Each episode of Opeth is an hour long, and usually focuses on one topic, like death, damnation, deliverance, ghosts, love, death, or death. Though each episode is typically unified on a conceptual level, the tone of each individual program usually flits wildly between extreme morosity and extreme joviality; in any given Opeth episode, the studio audience—as well as the viewers at home—can be treated to anything from depressing and often spiritual personal anecdotes to free designer handbags to safety tips around the home, all within the space of an hour. Åkerfeldt and company often bridge these two extremes with either acoustic guitar passages and mysterious whispering, or by simply cutting to commercial breaks.
Most of the actual content of Opeth is found in the show's regular segments, each of which is roughly ten to twelve to twenty minutes long. Indeed, the extreme length of these segments is often criticized by non-fans, many of which view the extreme length of Opeth segments as being alienating, unwieldy, and unnecessary. These criticisms aside, many particular segments have become nearly as well known as the show itself. Before leaving to host his own daytime talk show, for instance, Steven Wilson and his segment Up the Downstair with Steven Wilson proved to be extremely popular. Another popular segment was the Opeth Record Club, a segment in which Åkerfeldt expressed his affinity for a particularly obscure Prog record from the 1970s, and then beseeched viewers to buy said album.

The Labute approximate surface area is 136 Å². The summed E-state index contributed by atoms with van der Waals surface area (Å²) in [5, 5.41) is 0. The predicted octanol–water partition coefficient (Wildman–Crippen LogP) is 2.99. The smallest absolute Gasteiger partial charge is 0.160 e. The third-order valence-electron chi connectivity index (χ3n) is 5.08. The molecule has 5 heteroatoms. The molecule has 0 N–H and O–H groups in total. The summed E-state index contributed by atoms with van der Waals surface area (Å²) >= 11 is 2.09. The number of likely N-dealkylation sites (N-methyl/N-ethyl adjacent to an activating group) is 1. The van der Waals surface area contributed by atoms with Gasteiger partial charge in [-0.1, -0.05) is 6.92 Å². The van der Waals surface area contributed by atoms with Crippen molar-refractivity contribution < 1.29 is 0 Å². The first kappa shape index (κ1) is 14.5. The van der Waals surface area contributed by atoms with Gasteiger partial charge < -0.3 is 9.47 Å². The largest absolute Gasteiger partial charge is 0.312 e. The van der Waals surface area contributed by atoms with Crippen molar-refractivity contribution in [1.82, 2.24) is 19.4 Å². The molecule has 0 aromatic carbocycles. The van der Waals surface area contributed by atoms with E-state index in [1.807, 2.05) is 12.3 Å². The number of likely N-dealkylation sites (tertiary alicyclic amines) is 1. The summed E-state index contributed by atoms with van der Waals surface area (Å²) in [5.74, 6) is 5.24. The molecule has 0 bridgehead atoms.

Regular Guests & Resident Experts
Opeth is also known for its myriad of regular guests and resident specialists. Among them are:
Mikael Åkerfeldt is the show's host, producer, and creative supervisor. Much like fellow TV show host Oprah and musician Roger Waters, Åkerfeldt never, ever, ever relinquishes control of any of these three positions to anyone, especially the latter.